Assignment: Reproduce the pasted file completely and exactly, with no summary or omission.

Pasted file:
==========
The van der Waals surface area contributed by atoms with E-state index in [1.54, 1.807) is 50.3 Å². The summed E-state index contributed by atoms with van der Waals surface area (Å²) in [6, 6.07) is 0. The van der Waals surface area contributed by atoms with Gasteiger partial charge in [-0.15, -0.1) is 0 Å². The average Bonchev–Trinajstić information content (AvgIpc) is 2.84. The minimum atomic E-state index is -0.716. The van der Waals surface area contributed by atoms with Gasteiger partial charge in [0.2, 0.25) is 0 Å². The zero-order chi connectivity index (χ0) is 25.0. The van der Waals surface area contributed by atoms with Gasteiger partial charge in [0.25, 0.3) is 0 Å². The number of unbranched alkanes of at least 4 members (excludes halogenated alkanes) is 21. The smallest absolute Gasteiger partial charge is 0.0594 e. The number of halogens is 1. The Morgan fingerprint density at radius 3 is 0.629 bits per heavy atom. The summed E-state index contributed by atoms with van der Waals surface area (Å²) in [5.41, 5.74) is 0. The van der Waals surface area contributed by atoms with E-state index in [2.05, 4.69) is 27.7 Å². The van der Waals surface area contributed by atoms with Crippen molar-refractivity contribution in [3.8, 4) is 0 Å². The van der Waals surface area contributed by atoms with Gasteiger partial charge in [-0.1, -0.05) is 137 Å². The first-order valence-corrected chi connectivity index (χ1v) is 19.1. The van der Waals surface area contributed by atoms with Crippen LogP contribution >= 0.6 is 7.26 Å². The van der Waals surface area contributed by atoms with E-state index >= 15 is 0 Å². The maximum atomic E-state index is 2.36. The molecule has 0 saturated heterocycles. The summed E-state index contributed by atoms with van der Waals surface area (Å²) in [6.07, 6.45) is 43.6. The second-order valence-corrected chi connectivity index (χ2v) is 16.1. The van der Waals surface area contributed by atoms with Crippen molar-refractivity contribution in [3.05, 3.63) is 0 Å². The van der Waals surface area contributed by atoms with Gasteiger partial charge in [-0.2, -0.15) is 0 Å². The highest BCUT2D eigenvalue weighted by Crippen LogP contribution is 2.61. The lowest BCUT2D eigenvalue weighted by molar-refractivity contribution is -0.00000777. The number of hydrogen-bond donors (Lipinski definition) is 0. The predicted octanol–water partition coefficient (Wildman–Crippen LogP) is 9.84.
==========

The van der Waals surface area contributed by atoms with E-state index in [1.54, 1.807) is 50.3 Å². The summed E-state index contributed by atoms with van der Waals surface area (Å²) in [6, 6.07) is 0. The van der Waals surface area contributed by atoms with Gasteiger partial charge in [-0.15, -0.1) is 0 Å². The average Bonchev–Trinajstić information content (AvgIpc) is 2.84. The minimum atomic E-state index is -0.716. The van der Waals surface area contributed by atoms with Gasteiger partial charge in [0.2, 0.25) is 0 Å². The zero-order chi connectivity index (χ0) is 25.0. The van der Waals surface area contributed by atoms with Gasteiger partial charge in [0.25, 0.3) is 0 Å². The number of unbranched alkanes of at least 4 members (excludes halogenated alkanes) is 21. The smallest absolute Gasteiger partial charge is 0.0594 e. The number of halogens is 1. The Morgan fingerprint density at radius 3 is 0.629 bits per heavy atom. The summed E-state index contributed by atoms with van der Waals surface area (Å²) in [5.41, 5.74) is 0. The van der Waals surface area contributed by atoms with E-state index in [2.05, 4.69) is 27.7 Å². The van der Waals surface area contributed by atoms with Crippen molar-refractivity contribution in [3.8, 4) is 0 Å². The van der Waals surface area contributed by atoms with Gasteiger partial charge in [-0.1, -0.05) is 137 Å². The first-order valence-corrected chi connectivity index (χ1v) is 19.1. The van der Waals surface area contributed by atoms with Crippen LogP contribution >= 0.6 is 7.26 Å². The van der Waals surface area contributed by atoms with E-state index >= 15 is 0 Å². The maximum atomic E-state index is 2.36. The molecule has 0 saturated heterocycles. The summed E-state index contributed by atoms with van der Waals surface area (Å²) in [6.07, 6.45) is 43.6. The second-order valence-corrected chi connectivity index (χ2v) is 16.1. The van der Waals surface area contributed by atoms with Crippen molar-refractivity contribution in [3.05, 3.63) is 0 Å². The van der Waals surface area contributed by atoms with Gasteiger partial charge in [-0.2, -0.15) is 0 Å². The highest BCUT2D eigenvalue weighted by Crippen LogP contribution is 2.61. The lowest BCUT2D eigenvalue weighted by molar-refractivity contribution is -0.00000777. The number of hydrogen-bond donors (Lipinski definition) is 0. The predicted octanol–water partition coefficient (Wildman–Crippen LogP) is 9.84.